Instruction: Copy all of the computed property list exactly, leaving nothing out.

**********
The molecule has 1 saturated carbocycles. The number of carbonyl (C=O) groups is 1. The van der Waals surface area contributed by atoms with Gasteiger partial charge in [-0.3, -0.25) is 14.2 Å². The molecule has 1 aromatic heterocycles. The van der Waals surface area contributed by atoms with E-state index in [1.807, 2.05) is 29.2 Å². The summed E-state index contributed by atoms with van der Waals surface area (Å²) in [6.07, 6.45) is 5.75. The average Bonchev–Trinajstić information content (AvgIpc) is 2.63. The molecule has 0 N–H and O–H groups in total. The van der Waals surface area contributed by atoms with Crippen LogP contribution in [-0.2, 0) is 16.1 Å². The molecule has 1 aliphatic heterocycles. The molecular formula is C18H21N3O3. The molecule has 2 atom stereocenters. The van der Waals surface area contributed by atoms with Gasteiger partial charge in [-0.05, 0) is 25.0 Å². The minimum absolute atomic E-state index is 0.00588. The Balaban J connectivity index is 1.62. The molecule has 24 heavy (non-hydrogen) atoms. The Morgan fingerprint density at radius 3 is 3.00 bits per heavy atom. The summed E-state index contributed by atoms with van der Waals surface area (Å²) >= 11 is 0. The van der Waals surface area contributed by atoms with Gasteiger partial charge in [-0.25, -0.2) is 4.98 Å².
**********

The molecule has 1 saturated carbocycles. The number of carbonyl (C=O) groups is 1. The van der Waals surface area contributed by atoms with Gasteiger partial charge in [-0.3, -0.25) is 14.2 Å². The molecule has 1 aromatic heterocycles. The van der Waals surface area contributed by atoms with E-state index in [1.807, 2.05) is 29.2 Å². The summed E-state index contributed by atoms with van der Waals surface area (Å²) in [6.07, 6.45) is 5.75. The average Bonchev–Trinajstić information content (AvgIpc) is 2.63. The molecule has 0 N–H and O–H groups in total. The van der Waals surface area contributed by atoms with Crippen LogP contribution in [-0.2, 0) is 16.1 Å². The molecule has 1 aliphatic heterocycles. The molecular formula is C18H21N3O3. The molecule has 2 atom stereocenters. The van der Waals surface area contributed by atoms with Gasteiger partial charge in [-0.05, 0) is 25.0 Å². The minimum absolute atomic E-state index is 0.00588. The Balaban J connectivity index is 1.62. The molecule has 24 heavy (non-hydrogen) atoms. The Morgan fingerprint density at radius 3 is 3.00 bits per heavy atom. The summed E-state index contributed by atoms with van der Waals surface area (Å²) >= 11 is 0. The van der Waals surface area contributed by atoms with Gasteiger partial charge in [-0.25, -0.2) is 4.98 Å².